For my father, Pasha

The woodgrain of the arrow hurt between my fingers.

I struggled to keep my composure as I pointed at the beast with my fingers. The cool summer breeze swept past me and made the trees and brush perform a calm ballet just out of sight. I couldn’t watch though, my only concern was the white elk quietly eating in the distance.

My father told me stories of elk like these when growing up.

“Misha, I pray your arrows to shoot straight if ever faced with an animal as gorgeous as these,” he would say as he cradled me in his lap in front of the stone fireplace. “White elk bring fortune, fame, power or whatever the hunter wished for. Don’t you ever hesitate.”

We would hunt for many things, food, clothing, money. Mostly, Pasha would bring us out on cold Sunday mornings to hunt for the fabled elk until sundown. At times it seemed he was rabid about hunting the wild animal. Even when he could no longer hold his bow, and I did most of the hunting, he would only ask me about the elk. It was as if he didn’t mind starving, so long as I got it this time.

My happier memories of him were scarce, but I could remember a time before I could hold a bow. He’d sing me lullabies in Russian before bed, and I’d doze off and envision a better life for us. In my dreams, we had a big brick house at the edge of the forest. We had a fireplace where we could roast marshmallows, and we’d never know hunger. That me being there would be enough for him.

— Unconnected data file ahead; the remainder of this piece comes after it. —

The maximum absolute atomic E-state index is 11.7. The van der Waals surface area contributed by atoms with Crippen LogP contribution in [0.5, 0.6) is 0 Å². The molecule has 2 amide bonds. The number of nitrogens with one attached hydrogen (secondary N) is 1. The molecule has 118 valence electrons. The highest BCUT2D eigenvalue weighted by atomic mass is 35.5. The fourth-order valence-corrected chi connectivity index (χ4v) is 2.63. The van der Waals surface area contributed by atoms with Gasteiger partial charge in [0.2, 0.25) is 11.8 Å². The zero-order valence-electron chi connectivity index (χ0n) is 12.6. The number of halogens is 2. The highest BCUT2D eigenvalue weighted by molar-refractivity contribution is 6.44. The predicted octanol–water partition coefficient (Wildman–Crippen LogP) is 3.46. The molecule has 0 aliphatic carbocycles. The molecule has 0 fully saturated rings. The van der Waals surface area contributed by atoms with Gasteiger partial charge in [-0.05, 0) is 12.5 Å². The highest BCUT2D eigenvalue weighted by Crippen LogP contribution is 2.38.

Now, years after his passing, I found myself staring at the only thing that truly mattered. An elk that’d bring me whatever I desired in the world, most of all. Slowly I began to pull my arrow back, the string tightening more and more. I wished Pasha could see me, to guide my bow.

I stood there and watched as the beast raised its head and finally noticed me. To my surprise, it didn’t move. It just watched me. The sunlight shimmered through its antlers and reflected off of its coat, nearly blinding me. My lungs slowly filled with air until they were full. My father’s dream would be realized.

“Momma?” a tiny hand reached up and grabbed my coat just before I fired.

I looked down and saw my little one looking at me with tired eyes. He looked out and saw what I was aiming at and looked back with wide eyes. I could see in his eyes what I saw in my father’s.

After a few seconds, I was walking my son back home, his hand holding mine, dragging the day’s kill behind us.

An extra arrow in my quiver.

Alex Kamczyc is an award winning journalist covering politics and culture in Cleveland. He studied at Kent State University under Connie Schultz.

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